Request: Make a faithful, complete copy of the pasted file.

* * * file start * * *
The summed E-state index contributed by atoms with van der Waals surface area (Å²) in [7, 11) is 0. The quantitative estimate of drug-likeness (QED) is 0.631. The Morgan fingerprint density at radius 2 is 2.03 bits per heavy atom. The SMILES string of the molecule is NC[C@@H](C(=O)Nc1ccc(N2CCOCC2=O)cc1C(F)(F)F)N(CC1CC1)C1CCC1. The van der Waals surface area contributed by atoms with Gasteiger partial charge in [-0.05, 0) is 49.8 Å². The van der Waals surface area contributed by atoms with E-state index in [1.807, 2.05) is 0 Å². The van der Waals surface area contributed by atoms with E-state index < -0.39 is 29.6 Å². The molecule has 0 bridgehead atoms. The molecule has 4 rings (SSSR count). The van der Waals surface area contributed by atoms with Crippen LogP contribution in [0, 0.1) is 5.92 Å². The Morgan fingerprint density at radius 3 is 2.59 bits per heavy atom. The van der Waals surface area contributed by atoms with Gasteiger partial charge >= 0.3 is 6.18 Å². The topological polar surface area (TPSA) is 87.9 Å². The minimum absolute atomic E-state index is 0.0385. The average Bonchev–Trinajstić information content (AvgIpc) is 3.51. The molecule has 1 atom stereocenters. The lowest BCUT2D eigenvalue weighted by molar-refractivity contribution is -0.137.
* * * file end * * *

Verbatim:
The summed E-state index contributed by atoms with van der Waals surface area (Å²) in [7, 11) is 0. The quantitative estimate of drug-likeness (QED) is 0.631. The Morgan fingerprint density at radius 2 is 2.03 bits per heavy atom. The SMILES string of the molecule is NC[C@@H](C(=O)Nc1ccc(N2CCOCC2=O)cc1C(F)(F)F)N(CC1CC1)C1CCC1. The van der Waals surface area contributed by atoms with Gasteiger partial charge in [-0.05, 0) is 49.8 Å². The van der Waals surface area contributed by atoms with E-state index in [1.807, 2.05) is 0 Å². The van der Waals surface area contributed by atoms with E-state index < -0.39 is 29.6 Å². The molecule has 0 bridgehead atoms. The molecule has 4 rings (SSSR count). The van der Waals surface area contributed by atoms with Crippen LogP contribution in [0, 0.1) is 5.92 Å². The Morgan fingerprint density at radius 3 is 2.59 bits per heavy atom. The van der Waals surface area contributed by atoms with Gasteiger partial charge >= 0.3 is 6.18 Å². The topological polar surface area (TPSA) is 87.9 Å². The minimum absolute atomic E-state index is 0.0385. The average Bonchev–Trinajstić information content (AvgIpc) is 3.51. The molecule has 1 atom stereocenters. The lowest BCUT2D eigenvalue weighted by molar-refractivity contribution is -0.137.